I then went on to run a dilute shade of the same colour down the sides of the mills themselves which again brought the masonry colour closer to the original in the photograph.

The stones along the walkway between the salt pans, were quite bright in the sunlight, so I used quinacridone gold instead of raw sienna

There was little else to do. I deepened the blue in the foreground. Sadly little or nothing to put there, so I have made the reflections more pronounced in order to break up the expanse of blue water  I could use red for my signature. I will think about that

But life does not stop here. I have another exhibition coming up in July at the Royal Surrey Hospital, which is another favourite venue. This time I shall be sharing the space with my colleague, Elaine. She does more abstract and adventurous stuff than me, so our paintings seem to compliment one another

Taking a pessimistic view, with no sales at the Institute, I shall just move these paintings to the next exhibition. However there would be one or two changes that I would like to make anyway, and I would like to include some more paintings of Venice which are always popular. I have come across a very good source of photographs that I can work from and leave the next one with you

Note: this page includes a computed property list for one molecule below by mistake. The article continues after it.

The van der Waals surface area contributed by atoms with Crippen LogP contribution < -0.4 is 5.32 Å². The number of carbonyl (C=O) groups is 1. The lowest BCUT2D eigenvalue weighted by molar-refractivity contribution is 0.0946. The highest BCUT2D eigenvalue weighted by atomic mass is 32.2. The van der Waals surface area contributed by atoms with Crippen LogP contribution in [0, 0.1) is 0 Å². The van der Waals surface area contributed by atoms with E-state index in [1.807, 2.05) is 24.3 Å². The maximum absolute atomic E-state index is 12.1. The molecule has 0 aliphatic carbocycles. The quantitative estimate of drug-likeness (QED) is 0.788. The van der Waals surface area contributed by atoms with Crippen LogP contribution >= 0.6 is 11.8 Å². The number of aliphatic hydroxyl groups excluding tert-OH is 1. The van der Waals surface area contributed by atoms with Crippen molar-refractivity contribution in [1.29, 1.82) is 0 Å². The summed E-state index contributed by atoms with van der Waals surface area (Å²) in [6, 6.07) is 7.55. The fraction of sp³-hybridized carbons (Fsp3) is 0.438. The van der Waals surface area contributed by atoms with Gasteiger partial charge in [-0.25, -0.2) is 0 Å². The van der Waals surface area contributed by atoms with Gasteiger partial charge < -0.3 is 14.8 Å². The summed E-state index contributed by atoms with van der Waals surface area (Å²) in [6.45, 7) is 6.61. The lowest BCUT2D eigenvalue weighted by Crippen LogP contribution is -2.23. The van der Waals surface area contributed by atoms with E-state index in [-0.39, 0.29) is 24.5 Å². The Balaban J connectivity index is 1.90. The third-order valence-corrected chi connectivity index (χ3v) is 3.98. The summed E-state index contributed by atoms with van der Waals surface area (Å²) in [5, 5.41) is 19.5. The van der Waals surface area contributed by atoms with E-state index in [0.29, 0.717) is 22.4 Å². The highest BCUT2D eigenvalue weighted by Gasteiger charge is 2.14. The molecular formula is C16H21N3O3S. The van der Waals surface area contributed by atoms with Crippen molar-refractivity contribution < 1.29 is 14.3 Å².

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San Giorgio Maggiore, an old favourite which I have painted before but the light and colours on this shot are delightful

We will see what I make of it. Suggestions by the way, are always welcome

Salt Mills at Trapani: the part finished painting

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Well, I am moving along slowly, which is the best I can say

There have been quite a few problems over the last couple of weeks, which have demanded my attention. Sadly things that I enjoy, like painting, have had to take second place. Still, every now and then, I creep back to my easel and manage an hour or so. I treat painting as r&r at the moment, and there is no doubt that it soothes the troubled spirit.

I have called this the part finished stage. perhaps more accurate would be to call it the part unfinished stage.

I have put in a Mediterranean sky and water. Phthalo Blue and Cobalt blended seem to work quite well for this. Again I have worked up the distant background in the same colour only deeper, which I think gives it a more faraway look

I have been putting detail into the three mills and adjacent buildings. I have been trying to gradate the tone from one to the other to create the feeling of distance. The nearest will require more work, as this one will have to look really sharp. Detailing the sails will be testing, knowing how much to put in and how much to leave out. I want them to look accurate without looking like a photograph. Oh well, if it were easy it wouldn’t be fun, I suppose